Companies have been utilizing AI for tasks such as screening resumes, and even interviewing candidates and assessing whether they will be successful employees. These automated tools range from algorithms that “weed through” resumes to personality assessments and biometric analyses that employ AI to analyze a candidate’s facial expressions, body language, voices, and inflections in video interviews.
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EEOC Report Profiles Its “Vigorous” Efforts to Combat Workplace Harassment
The EEOC recently released a report highlighting the Commission’s efforts to combat sexual harassment in the past year. The report, which includes preliminary data for the fiscal year ending on September 30, 2018, illustrates that the Commission has been, in the EEOC’s words, “vigorously enforcing the law” in the wake of the #MeToo movement.
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EEOC Seeks to Capitalize on #MeToo Movement to Combat Harassment
The #MeToo movement has galvanized many into taking action to fight workplace harassment. Since the movement began in the fall of last year, the Equal Employment Opportunity Commission (EEOC)—tasked with enforcing laws prohibiting sexual harassment—has indicated it has seen an uptick in the amount of traffic to its website. But, it also indicated this increase in website visitors has not translated into an increase in formal complaints to the EEOC filed by employees against their employers. Still, the EEOC has carried the torch of the #MeToo movement, signaling that the lack of an increase in claims will not stop the agency from vigorously enforcing anti-harassment laws.
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ABA Resolution 302: What the American Bar Association’s Position on Harassment Means to Employers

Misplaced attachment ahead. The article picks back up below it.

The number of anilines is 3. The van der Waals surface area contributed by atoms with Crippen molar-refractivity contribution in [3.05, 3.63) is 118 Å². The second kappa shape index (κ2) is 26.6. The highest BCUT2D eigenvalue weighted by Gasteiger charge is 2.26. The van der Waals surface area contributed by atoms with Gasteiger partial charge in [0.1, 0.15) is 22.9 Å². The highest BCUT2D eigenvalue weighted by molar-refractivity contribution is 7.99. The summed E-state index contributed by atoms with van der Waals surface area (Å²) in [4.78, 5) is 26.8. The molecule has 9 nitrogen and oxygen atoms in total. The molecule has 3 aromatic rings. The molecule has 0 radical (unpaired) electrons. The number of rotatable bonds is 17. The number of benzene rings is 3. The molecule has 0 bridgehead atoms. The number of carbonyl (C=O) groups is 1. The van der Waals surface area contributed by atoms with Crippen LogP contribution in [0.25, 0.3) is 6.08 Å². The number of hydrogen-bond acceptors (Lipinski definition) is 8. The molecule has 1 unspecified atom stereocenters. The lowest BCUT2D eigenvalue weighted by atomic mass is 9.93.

On February 5, 2018, the American Bar Association (ABA) adopted Resolution 302, which “urges all employers, and specifically all employers in the legal profession, to adopt and enforce policies and procedures that prohibit, prevent, and promptly redress harassment and retaliation based on sex, gender, gender identity, sexual orientation, and the intersectionality of sex with race and/or ethnicity.”
Resolution 302 was unanimously passed by voice vote of the ABA’s House of Delegates, the 601-member governing body of the country’s largest legal association, after further edits by employment lawyer Mark Schickman to strengthen its language.
In the #MeToo era, Resolution 302 is a reminder to all employers of harassment policy best practices, and should be of particular interest to employers in the legal industry. Continue Reading ABA Resolution 302: What the American Bar Association’s Position on Harassment Means to Employers
Employers Beware: Psychiatry’s Latest Diagnostic Manual (DSM-5) Creates New Mental Disorders, Expands Others
For 60 years psychiatrists and other mental health professionals have been using the American Psychiatric Association’s “Diagnostic and Statistical Manual of Mental Disorders” (DSM) as the “bible” for diagnosing mental diseases and disorders. Health and disability insurance providers use the DSM in deciding what conditions and treatments to cover, as do government agencies in determining eligibility for benefits and services. These and other factors make the DSM an unusually powerful document.
The latest DSM revision (the DSM-5) is set for release later this month. It creates several new mental disorders and broadens the definition of a number of existing ones. These changes will affect employers in a variety of ways, from expanded protection under the ADA and FMLA to increased benefit costs.
Continue Reading Employers Beware: Psychiatry’s Latest Diagnostic Manual (DSM-5) Creates New Mental Disorders, Expands Others